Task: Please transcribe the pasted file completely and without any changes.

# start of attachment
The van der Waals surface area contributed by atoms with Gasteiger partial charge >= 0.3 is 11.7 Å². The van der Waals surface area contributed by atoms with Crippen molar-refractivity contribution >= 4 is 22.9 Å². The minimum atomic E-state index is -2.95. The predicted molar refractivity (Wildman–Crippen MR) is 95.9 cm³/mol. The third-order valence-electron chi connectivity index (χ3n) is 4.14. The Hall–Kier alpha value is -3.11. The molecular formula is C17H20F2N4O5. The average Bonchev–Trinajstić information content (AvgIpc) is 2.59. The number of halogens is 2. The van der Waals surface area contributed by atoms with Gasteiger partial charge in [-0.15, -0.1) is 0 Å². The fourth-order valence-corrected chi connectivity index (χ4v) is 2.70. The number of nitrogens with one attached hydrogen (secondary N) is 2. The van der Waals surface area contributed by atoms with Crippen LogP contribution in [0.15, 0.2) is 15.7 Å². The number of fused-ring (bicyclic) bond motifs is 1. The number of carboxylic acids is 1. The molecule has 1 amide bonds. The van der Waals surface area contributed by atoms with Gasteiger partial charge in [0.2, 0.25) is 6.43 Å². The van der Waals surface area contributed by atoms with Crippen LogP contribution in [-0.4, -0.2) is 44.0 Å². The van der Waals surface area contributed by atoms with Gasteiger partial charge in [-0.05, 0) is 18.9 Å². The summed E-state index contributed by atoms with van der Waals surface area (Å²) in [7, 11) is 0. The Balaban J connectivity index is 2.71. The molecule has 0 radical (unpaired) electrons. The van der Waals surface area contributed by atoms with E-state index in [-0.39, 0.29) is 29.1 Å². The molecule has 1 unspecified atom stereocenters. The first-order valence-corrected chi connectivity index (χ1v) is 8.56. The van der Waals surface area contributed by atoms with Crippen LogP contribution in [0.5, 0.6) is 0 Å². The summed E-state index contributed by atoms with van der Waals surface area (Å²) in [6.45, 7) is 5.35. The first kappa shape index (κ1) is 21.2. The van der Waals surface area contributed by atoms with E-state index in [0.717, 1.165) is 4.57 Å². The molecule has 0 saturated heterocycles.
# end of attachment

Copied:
The van der Waals surface area contributed by atoms with Gasteiger partial charge >= 0.3 is 11.7 Å². The van der Waals surface area contributed by atoms with Crippen molar-refractivity contribution >= 4 is 22.9 Å². The minimum atomic E-state index is -2.95. The predicted molar refractivity (Wildman–Crippen MR) is 95.9 cm³/mol. The third-order valence-electron chi connectivity index (χ3n) is 4.14. The Hall–Kier alpha value is -3.11. The molecular formula is C17H20F2N4O5. The average Bonchev–Trinajstić information content (AvgIpc) is 2.59. The number of halogens is 2. The van der Waals surface area contributed by atoms with Gasteiger partial charge in [-0.15, -0.1) is 0 Å². The fourth-order valence-corrected chi connectivity index (χ4v) is 2.70. The number of nitrogens with one attached hydrogen (secondary N) is 2. The van der Waals surface area contributed by atoms with Crippen LogP contribution in [0.15, 0.2) is 15.7 Å². The number of fused-ring (bicyclic) bond motifs is 1. The number of carboxylic acids is 1. The molecule has 1 amide bonds. The van der Waals surface area contributed by atoms with Gasteiger partial charge in [0.2, 0.25) is 6.43 Å². The van der Waals surface area contributed by atoms with Crippen LogP contribution in [-0.4, -0.2) is 44.0 Å². The van der Waals surface area contributed by atoms with Gasteiger partial charge in [-0.05, 0) is 18.9 Å². The summed E-state index contributed by atoms with van der Waals surface area (Å²) in [7, 11) is 0. The Balaban J connectivity index is 2.71. The molecule has 0 radical (unpaired) electrons. The van der Waals surface area contributed by atoms with E-state index in [-0.39, 0.29) is 29.1 Å². The molecule has 1 unspecified atom stereocenters. The first-order valence-corrected chi connectivity index (χ1v) is 8.56. The van der Waals surface area contributed by atoms with Crippen LogP contribution in [0.5, 0.6) is 0 Å². The summed E-state index contributed by atoms with van der Waals surface area (Å²) in [6.45, 7) is 5.35. The first kappa shape index (κ1) is 21.2. The van der Waals surface area contributed by atoms with E-state index in [0.717, 1.165) is 4.57 Å². The molecule has 0 saturated heterocycles.